Let me just click off some of it for you: The Clean Air Act, and that was ours. We did it. We needed the Democrats' support, and we got it done. It is the most forward-looking piece of legislation that any country has in place.
We've got a national energy strategy that emphasizes alternate fuels and conservation and all of this part of it. We've got a forestation program that is second to none. I'd like to see the Congress move forward with my plan to plant a billion trees a year, and we're going to keep pushing on that.
We've done what's right environmentally on drilling, putting the sensitive, environmentally sensitive areas off bounds. We've done that in the Florida Keys, for example, and off of Big Sur.
We have over a billion dollars in new lands, and our parks, forests, wildlife refuges, have all been added to. So we have a good stewardship of the land.
We took the leadership in phasing out CFC's, and I think that is a very important environmental leadership role by the United States. Our budget for EPA is up considerably, our Environmental Protection Agency.
So I think along the lines we've done very, very well. And I think that's a case I will be proud to take to the American people.
Q. Can I follow up with one, sir?
The President. Yes, please.
Q. Sir, you talk about not wanting to jeopardize jobs by being overly conscious of environmental concerns, but you've never really been very specific about which jobs you would save with your policies, for example, on global warming and the biodiversity treaty.
The President. I will give you an example, and that was on the owl decision. There what was clearly at stake was some 30,000 jobs in the Northwest. That decision was met with some opposition by certain environmentalists, but it was a good decision. Some people regrettably will still be put out of work, but not near as many as if that arrangement had not been achieved.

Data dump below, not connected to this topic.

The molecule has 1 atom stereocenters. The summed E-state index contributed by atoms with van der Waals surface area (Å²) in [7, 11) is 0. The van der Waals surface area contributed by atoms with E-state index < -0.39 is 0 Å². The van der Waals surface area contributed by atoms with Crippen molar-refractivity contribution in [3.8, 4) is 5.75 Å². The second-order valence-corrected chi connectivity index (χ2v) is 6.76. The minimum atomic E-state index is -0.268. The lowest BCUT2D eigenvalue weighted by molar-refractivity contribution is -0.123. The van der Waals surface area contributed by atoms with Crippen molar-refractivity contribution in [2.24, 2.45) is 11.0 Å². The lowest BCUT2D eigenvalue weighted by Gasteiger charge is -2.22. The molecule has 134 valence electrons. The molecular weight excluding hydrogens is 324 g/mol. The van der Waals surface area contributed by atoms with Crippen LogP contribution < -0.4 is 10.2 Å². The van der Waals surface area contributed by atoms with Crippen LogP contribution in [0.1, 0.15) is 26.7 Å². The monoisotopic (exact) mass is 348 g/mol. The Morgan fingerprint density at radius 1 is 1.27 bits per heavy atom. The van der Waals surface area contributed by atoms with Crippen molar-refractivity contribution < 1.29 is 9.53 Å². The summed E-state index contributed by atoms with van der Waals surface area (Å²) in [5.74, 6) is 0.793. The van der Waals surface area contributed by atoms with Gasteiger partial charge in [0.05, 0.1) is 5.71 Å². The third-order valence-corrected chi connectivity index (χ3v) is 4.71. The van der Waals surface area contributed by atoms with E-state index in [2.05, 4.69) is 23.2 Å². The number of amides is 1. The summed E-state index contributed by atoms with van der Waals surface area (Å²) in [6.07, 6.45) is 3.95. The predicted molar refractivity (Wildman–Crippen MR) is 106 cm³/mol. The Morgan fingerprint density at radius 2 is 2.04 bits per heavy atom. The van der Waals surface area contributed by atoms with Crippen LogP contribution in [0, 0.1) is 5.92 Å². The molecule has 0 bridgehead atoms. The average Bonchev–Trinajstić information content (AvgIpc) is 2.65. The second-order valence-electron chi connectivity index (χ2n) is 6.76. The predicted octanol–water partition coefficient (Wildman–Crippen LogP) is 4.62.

Q. President Yeltsin fears the United States is trying to take strategic advantage in nuclear weapons. You'll be seeing him next week. Is this true, and are you optimistic you'll be able to reach an agreement with him?
The President. No, we are not trying to take strategic advantage of Russia. I hope that President Yeltsin knows that. Jim Baker is talking to Mr. Kozyrev; he's finished now, I believe. I talked to him yesterday. If Yeltsin still feels that way when he comes, President Yeltsin, I will make another effort to disabuse him of that.
I think we have a rare opportunity to move forward with Russia on many fronts, helping them solidify their reforms, helping the world get what it wants, which is more stability and progress in not only arms control but the whole nuclear proliferation field. These are very, very important things.
I might go back to Susan's [Susan Spencer, CBS News] question. I am very happy that we're talking now about these kinds of things when we weren't a few years ago to this degree. We've made dramatic progress, and our children, as somebody pointed out to me again yesterday, picking up on the theme that I have, go to bed at night far less worried about nuclear war. In the final analysis, the American people are going to say, well, this administration deserves some credit, not all but some credit for that.
So if President Yeltsin feels as you do, I will have no trouble disabusing him of this.
Q. Mr. President, on the way back home today you will be flying for some two to three hours over the Amazon forests. Do you believe your 200-something U.S. million dollars of your Forests for the Future initiative will make a difference?
The President. Well, I certainly think it will, and most people here seem to think it will, yes. I salute President Collor for the steps he is taking in terms of preservation of that great forest.
You see, we've got a good record in terms of forest policy. We're doing something about below-cost timber sales in 10 national forests. We've signed this Tongass Timber Reform Act, which is in a very sensitive -- below-cost timber sales in an extraordinarily sensitive American rain forest.
So I think we've got a good record. I'm very pleased with the way that forestry initiative has been received here. I noticed that it was singled out by several of the leaders in their speech yesterday. And it's those positive things that I think just emphasize once again the U.S. role of leadership in the environment.
POW - MIA's